I get to see reissues of old movies at the cinema from time to time, but something I haven’t had chance to do for a long time is to see an old movie for the first time at the cinema. Thanks to the Independent Cinema Office I have had the chance to do just that. They describe their Made in Britain season as been “sandwiched between the Queen’s Diamond Jubilee and the Olympics and will give audiences across the country the opportunity to enjoy five restored classic British films on the big screen”. I have already seen four of the movies: Passport to Pimlico (1949), The Man Who Fell to Earth (1976), Hobson’s Choice (1954) and Quatermass and the Pitt (1967) but I had never seen Plague of the Zombies (1966) until last night.
Sir James Forbes (André Morell) receives a letter from former student Dr. Peter Tompson (Brook Williams), now a doctor in Cornwall whose patients are dieing unexpectedly. Together with his daughter Sylvia (Diane Clare), Sir James travels to the aid of his former pupil. They arrive to find another young man has died with no discernable cause and Tompson’s wife Alice Mary (a young Jacqueline Pearce, better know for her later role as Servalan in Blakes 7) acting strangely.
Although the movie lacks any of the Hammer big names it is as full of atmosphere and style as you would expect. It also contains many iconic images that have since become synonymous with the genre. Fitting perfectly between early zombie classics like White Zombie (1932) and I Walked with a Zombie (1943) and the reinvention of the genre by George A. Romero and Sam Raimi. Interestingly it only predates Night of the Living Dead by two years. Predating both infected zombies and “When there’s no more room in hell….” these are traditional Haitian Voodoo zombies. There isn’t a huge amount of zombie action, but there are a couple of standout scenes at the centre of the movie. The movies treatment of its zombies really cements its place within the genre. It actually contains just as much political subtext as Romero movies, but with typically British restraint it is all a little to subtle for some.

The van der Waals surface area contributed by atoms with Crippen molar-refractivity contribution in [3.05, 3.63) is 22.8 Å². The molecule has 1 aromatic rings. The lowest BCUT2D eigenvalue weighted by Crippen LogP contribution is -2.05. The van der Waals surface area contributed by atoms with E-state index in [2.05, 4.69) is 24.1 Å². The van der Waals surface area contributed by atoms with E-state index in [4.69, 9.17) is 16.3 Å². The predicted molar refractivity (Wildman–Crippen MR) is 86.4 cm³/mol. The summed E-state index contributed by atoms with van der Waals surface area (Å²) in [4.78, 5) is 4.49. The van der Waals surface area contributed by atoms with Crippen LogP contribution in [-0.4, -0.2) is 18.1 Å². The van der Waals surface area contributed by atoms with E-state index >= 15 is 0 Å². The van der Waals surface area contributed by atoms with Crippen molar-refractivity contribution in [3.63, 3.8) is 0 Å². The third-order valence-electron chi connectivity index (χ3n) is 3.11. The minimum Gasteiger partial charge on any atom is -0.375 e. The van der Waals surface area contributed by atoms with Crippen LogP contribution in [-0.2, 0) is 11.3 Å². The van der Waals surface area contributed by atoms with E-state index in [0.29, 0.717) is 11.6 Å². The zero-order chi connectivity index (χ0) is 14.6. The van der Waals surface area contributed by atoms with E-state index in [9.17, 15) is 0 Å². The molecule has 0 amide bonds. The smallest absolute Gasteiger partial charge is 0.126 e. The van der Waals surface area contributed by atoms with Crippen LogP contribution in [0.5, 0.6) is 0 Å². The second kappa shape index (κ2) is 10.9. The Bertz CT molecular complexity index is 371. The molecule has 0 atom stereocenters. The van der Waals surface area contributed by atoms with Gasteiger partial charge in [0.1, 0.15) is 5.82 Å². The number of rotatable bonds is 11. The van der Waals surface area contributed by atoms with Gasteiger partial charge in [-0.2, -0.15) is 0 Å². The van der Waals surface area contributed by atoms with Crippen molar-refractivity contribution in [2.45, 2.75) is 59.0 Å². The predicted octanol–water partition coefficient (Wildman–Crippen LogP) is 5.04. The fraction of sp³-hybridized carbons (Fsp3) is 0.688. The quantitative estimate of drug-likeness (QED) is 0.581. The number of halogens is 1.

The movie does occasionally suffer from shaky dialogue (and sets) and the final act is a little week in comparison to the rest of the movie but I am prepared to live with this for the rich atmosphere and charm. Possibly more a steppingstone than a milestone in the zombie genre but certainly one worth seeing. Interestingly it was originally shown as a double billing with the first Hammer movie I have Dracula: Prince of Darkness.
I won’t be going to next weeks screening of The Man Who Fell to Earth clashes with the England v Ukraine football. I’m not sure about Hobson’s Choice the week after but will certainly be going to see one of my favourite Hammer movies Quatermass & The Pit on 3rd July.